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Real Talk: On Being Black American in Africa

When you are Black and American, you spend a great deal of your life trying to figure out how patriotic you realistically can be when your country at best, tolerates you and at worst, actively tries to kill you. It can become a cliché in the 21st century for youngish, educated Black Americans to ceremoniously announce a sojourn to the “motherland” to reconnect to their roots. I have often found great pleasure in mocking these over-the-counter Africans who buy up all the cowrie shells and shea butter from the 116th Street market in Harlem, get on a plane to Ghana and begin kissing its dusty pavements proclaiming, “I am home.” I understand the sentiment; to be considered a nuisance by the country your ancestors built for free almost forces you to search for a connection to the homeland you have vaguely become familiar with through poetry readings and classes at your HBCU of choice.

When I decided to move to Africa, I was clear that I wanted to avoid the cliché of “I will go to the promised land to find myself; the land where all that ails my people can be healed.” After having traveled to several countries, I was certain that a country on the African continent would be comforting as a place to live because I would blend in more than I had in Mexico, India and Europe. I would not go with expectations of rebirth and a self-righteousness that cause real Africans to roll their eyes at us and real Black Americans to find us obnoxious and quite frankly, boring as hell to talk to at parties.

It has been 8 months since I moved to Rwanda in East Africa. Within this time, I have traveled to Ethiopia, South Africa and Ghana. What I have learned about myself has been very telling and hard to admit. No, I have not become a cliché. What I have become is very confused and torn about how I feel as a woman of African descent and an American who has somehow managed to survive the slow genocide her country has consistently perpetuated on her people for several centuries now.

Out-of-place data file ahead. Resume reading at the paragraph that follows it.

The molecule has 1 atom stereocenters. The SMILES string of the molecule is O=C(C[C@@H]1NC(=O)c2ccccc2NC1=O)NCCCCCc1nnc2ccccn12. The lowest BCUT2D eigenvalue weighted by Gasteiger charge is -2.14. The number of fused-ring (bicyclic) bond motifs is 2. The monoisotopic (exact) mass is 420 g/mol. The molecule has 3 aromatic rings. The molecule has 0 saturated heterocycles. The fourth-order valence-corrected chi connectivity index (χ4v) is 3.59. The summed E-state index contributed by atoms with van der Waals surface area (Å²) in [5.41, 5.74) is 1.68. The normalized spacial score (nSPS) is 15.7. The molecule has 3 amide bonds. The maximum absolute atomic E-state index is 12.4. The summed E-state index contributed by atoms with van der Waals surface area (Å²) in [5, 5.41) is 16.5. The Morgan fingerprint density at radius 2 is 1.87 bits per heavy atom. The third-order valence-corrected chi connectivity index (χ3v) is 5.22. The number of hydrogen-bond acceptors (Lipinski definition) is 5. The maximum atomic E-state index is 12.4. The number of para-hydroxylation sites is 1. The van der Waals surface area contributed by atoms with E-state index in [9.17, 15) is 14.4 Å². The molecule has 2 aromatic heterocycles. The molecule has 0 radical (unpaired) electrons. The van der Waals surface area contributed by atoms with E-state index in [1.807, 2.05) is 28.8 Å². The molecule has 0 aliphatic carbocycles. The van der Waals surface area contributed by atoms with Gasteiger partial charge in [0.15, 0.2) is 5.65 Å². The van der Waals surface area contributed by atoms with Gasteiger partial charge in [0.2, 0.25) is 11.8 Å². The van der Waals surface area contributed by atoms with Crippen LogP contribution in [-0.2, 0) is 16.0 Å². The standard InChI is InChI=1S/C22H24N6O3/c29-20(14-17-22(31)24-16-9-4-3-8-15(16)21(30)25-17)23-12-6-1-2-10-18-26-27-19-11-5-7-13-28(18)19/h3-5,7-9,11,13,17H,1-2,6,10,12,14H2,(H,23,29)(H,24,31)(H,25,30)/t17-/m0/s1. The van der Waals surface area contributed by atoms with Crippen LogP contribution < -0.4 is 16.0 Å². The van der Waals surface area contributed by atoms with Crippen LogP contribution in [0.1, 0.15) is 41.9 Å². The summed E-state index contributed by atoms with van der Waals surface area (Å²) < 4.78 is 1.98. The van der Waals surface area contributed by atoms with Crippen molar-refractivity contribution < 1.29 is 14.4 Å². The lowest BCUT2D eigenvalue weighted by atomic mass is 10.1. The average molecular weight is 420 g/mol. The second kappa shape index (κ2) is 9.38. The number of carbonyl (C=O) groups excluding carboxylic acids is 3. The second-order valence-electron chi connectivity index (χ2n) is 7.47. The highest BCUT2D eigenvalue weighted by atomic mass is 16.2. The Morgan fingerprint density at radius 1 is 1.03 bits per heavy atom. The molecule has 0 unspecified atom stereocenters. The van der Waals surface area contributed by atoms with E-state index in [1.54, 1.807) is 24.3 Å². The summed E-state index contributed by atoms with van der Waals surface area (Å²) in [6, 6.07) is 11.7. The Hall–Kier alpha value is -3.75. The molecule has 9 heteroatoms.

When You Realize That You, Too, Are a Colonizer

I possess a blue passport.

Those five words don’t seem very powerful, but they are. Because of my blue passport, I was hired at a higher pay scale than my African colleagues who teach at the same international school as I do. Some of these colleagues have taught for significantly longer than I have. To be hired as a “local” in many industries is to be openly told: Your lack of western privilege will cost you.

Because of my blue passport, I have strolled into African nations with very little questions asked of me. Not only have I not had to wait anxiously to see if my visa has been approved, I have not had to even apply for one sometimes. I literally just get off a plane, go stand in a line, hand over my passport and 30 dollars and am told: Welcome to our country; I hope you enjoy. My Rwandan friends cannot even be guaranteed this privilege within their own continent. They can travel to Uganda. They can finagle their way into Kenya. If they want to leave the continent, access to the UAE is pretty easy, but…America and Europe…uhm…no.

I think about these blatant barriers that lie between me and the many people I encounter each day who could easily be mistaken for my cousins. When my other Black American friends and I get together and discuss our experiences here, I fall silent when they begin to complain about how the price doubles for everything when you open your mouth and the moto driver or the landlord or the shopkeeper realize you are not Rwandan. They complain about how unfair it is without acknowledging that even paying THREE times as much as the Rwandan who wanted to rent the same house as them does not preclude them from still being able to afford a trip back to the states for Christmas (a ticket that comes with a $1500 price tag, IF you book far enough in advance).